Today we delivered mattresses to village elders who were 70 or older. Most of whom have slept on the ground their entire lives, with little more than a bamboo mat and a blanket to call a bed. One woman, age 98, received us with shouts of joy and dancing as we entered the courtyard of 5 mud/brick cylindrical homes with grass thatch roofs that was her home. She was overjoyed to see the young ladies in our group and wanted to thank each of them personally for the gift we provided them. As we were leaving her home, in a gesture of sincere thanks, she shook hands with each one of us……… from her knees. Never will I forget the look on the old lady’s face when we arrived at her home.
Team Uganda 2013 consists of two couples, 4 in their 40’s & 50’s, 8 wonderful 20-somethings, and 4 mature high-schoolers. Just today we partnered with our Ugandan friends in Koreng and accomplished much: 145 trees were planted, 4 faith and integrity lessons were taught, 680 hot meals were served, over 300 medical check-ups were given, and 1 metal roof was put on a teacher’s new home.
This tells so little, though, of what really happened today. Names were learned, hugs were shared, relationships were strengthened. You can’t really capture the sweet smile of Brenda, age 8, who held my hand so tight and stayed so close all day…in a number. A number means nothing when you hear the little ones giggling wildly as our team launches a tickle war or see a baby brought from town being treated for malaria.
What really happened can’t be expressed in numbers, unless it is infinity.
After three days of traveling and much anticipation, I was reunited with my friends in Kadacar yesterday. While much of my time in Kadacar is spent joyfully playing, singing, and dancing with the school children, I was also able to reunite with one of the schoolteachers I befriended last year, Grace.
Grace, like all of the teachers at Kadacar, is gifted in her profession; the students trust, listen to, and respect her. This year Grace was able to show me her new home that the school provided her. Just last year Grace called a spare room in the school building, which was shared with the other teachers, home. As many others that have been on previous trips, I continue to be amazed at how much improvement the school has seen in just one year, and I am thankful to be a part of this flourishing community.
During my visit to Grace’s home, I was also able to give her a Bible; I packed an extra this year after encountering so many people hungry for God’s Word, yet unable to purchase a Bible, on my previous trip. It was a beautiful time. She was so grateful she dropped to her knees, called her husband so he could also thank me, and, in return, gave me a bag of delicious roasted nuts. We then spent the next twenty minutes sitting in her home, worshipping God in song, and praying.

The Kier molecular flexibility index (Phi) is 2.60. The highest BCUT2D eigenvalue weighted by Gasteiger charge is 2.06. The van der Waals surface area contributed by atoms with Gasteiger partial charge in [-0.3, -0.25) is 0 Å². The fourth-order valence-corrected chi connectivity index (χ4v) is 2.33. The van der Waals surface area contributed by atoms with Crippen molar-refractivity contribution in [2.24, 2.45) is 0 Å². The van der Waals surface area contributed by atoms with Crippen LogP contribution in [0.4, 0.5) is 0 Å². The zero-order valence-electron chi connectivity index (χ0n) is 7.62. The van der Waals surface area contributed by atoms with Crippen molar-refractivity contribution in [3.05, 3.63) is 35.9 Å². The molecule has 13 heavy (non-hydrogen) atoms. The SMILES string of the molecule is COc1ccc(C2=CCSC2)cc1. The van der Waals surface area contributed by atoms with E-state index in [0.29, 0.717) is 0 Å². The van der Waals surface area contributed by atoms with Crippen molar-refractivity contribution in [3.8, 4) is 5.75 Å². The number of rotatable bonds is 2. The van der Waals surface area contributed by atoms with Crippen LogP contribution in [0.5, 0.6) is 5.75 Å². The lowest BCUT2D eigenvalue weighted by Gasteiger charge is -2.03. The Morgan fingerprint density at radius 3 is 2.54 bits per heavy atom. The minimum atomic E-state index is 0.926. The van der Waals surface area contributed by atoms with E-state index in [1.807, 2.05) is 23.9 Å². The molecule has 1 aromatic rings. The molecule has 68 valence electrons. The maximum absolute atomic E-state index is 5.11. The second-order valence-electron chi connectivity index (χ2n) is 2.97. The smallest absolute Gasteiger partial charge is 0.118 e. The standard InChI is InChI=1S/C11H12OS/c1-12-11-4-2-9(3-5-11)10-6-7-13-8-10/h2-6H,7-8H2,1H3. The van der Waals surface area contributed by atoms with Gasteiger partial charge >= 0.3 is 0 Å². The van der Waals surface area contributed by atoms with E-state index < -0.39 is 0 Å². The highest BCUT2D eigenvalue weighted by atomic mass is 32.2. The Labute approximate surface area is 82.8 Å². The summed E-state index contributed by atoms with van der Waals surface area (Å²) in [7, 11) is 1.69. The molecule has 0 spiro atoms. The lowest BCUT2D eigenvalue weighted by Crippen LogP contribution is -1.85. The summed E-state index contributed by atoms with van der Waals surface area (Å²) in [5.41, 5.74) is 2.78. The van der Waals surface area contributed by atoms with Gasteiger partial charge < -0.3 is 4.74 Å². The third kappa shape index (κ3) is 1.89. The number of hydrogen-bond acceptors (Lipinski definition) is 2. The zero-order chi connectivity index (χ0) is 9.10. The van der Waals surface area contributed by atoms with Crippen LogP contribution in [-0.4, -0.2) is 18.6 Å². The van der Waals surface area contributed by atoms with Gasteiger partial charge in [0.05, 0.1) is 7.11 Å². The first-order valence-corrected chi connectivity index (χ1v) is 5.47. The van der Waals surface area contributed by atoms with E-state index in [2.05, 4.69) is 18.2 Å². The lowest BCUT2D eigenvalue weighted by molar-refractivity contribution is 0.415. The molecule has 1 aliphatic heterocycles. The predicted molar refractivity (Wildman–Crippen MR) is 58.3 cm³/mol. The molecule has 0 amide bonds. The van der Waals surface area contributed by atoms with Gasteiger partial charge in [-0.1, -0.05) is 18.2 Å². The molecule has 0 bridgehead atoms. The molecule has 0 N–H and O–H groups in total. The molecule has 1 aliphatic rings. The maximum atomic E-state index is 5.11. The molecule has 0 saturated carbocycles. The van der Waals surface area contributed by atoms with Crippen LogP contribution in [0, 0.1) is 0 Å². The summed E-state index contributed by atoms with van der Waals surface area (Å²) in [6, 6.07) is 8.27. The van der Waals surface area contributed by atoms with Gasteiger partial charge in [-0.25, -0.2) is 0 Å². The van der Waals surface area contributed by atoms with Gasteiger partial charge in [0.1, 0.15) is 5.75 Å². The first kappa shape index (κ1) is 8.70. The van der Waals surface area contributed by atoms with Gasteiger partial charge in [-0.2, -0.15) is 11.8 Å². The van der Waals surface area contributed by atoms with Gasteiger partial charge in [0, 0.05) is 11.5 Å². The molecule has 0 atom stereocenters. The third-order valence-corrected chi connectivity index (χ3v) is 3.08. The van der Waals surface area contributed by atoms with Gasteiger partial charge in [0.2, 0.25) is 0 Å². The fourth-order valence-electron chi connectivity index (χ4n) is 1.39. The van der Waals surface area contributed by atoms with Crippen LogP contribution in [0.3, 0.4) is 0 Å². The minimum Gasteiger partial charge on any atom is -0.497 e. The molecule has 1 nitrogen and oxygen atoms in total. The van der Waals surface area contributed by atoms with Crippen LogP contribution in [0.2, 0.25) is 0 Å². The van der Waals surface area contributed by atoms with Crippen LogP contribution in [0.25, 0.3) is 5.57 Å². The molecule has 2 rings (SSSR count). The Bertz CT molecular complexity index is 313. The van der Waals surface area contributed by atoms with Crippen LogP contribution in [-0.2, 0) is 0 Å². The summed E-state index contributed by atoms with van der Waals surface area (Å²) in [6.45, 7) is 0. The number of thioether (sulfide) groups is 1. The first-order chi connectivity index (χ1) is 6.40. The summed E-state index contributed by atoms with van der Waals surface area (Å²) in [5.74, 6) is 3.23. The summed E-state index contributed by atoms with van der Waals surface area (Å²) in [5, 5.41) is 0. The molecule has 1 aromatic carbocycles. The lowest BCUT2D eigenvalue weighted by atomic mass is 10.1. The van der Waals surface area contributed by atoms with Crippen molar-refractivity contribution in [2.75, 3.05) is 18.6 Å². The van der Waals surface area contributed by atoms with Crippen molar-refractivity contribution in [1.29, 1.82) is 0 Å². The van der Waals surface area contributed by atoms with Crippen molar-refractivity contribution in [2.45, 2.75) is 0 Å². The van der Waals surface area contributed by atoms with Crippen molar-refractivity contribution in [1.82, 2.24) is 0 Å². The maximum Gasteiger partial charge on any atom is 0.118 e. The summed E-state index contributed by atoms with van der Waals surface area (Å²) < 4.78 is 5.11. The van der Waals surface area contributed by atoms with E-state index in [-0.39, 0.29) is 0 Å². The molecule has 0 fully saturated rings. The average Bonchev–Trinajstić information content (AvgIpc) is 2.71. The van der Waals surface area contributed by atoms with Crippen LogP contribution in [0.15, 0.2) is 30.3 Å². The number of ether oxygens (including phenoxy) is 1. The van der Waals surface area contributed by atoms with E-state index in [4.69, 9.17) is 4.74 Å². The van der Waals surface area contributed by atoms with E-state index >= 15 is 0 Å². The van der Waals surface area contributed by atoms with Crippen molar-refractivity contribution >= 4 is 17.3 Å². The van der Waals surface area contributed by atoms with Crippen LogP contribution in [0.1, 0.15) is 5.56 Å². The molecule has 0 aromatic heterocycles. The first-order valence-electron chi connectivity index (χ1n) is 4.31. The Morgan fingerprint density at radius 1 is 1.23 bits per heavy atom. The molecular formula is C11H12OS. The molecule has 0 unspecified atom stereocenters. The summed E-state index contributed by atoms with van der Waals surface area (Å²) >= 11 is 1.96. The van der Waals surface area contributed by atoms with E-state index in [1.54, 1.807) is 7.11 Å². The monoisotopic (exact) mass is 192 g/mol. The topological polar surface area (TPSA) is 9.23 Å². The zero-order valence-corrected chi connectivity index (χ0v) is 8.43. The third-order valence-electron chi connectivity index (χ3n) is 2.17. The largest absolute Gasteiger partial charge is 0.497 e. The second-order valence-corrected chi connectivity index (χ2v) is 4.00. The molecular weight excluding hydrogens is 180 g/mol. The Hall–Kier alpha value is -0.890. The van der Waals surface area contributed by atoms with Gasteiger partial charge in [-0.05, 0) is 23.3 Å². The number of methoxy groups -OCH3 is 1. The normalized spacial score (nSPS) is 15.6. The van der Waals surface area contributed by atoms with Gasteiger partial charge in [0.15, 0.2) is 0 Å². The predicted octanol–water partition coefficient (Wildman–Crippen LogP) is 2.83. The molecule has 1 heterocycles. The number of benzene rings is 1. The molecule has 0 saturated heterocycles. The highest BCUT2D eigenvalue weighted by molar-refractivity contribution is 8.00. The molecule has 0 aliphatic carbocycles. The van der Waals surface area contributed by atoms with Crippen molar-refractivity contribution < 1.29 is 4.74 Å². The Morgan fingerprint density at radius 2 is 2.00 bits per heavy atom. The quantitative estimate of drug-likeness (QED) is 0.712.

I am so thankful for that precious time. In fact, I am thankful for every moment I have here in Uganda. It is a gift to be able to return this year, after being a part of last year’s team, and see true, beneficial change happening. Padre, Madre, Laney, and Claire, I love you all and wish you were here to experience this with me.
I am overwhelmed. I am surrounded in a culture that I am so familiar with, with people that I have been removed from for three years… and yet my heart is heavy and my shoulders burdened. I have been consistently uncomfortable in my university until the day I graduated, but I had been so far from this place, mentally and physically, that I had forgotten what was weighing in the back of my mind, often making me (unfortunately) cynical and distant. The Lord has brought his doors open to me loudly, and burst into forgotten memories and pain in order to open the welcoming nature of these beautiful people, and the devastation they face daily. My comfortable mountain patio seems like a distant dream, and the people there even more in need of an awakening; I had only forgotten how much I was called to share, and how much I had ignored of my calling in my three years in Boone. Being here, I am thankful for the friends that I have, those that the Lord brought into my life, who I now realize connect with me in so many similar ways without even realizing the deepness of our relationships: the need to help others and allow genuine humility to bring a “realness” into the frontline of our lives. Community is different from the “need for attention” and, here, people that survive on true community thrive.
Pastor Michael’s church preached on ‘surrender’ our first full day in country. I have decided to adopt this as my mantra, for without this I do not think I can function. My self-loathing, cynicism, grudges and judgment that have held me too close to sin are consistently beating me in the head, but the smiling faces of Amos, Sam, Hannington, and the family of Pastor Michael are slowly allowing me to brighten my horizons. I am allowing these overwhelming feelings to happen and children chase me through a rugged field. I am allowing moments where negativity comes to pass as I sing syllables in hopes to match an unknown song in an unknown language. The people here are beautiful. The children are hopelessly in need of love. But they do not realize that they are the ones changing me. The Lord has some radical things set aside for me this month. I can feel it. I am only the slightest bit frightened, but encouraged by my old friends and the love I know is to come. There is a definite reason that I am called here, and called here with some of the deepest challenges I have faced.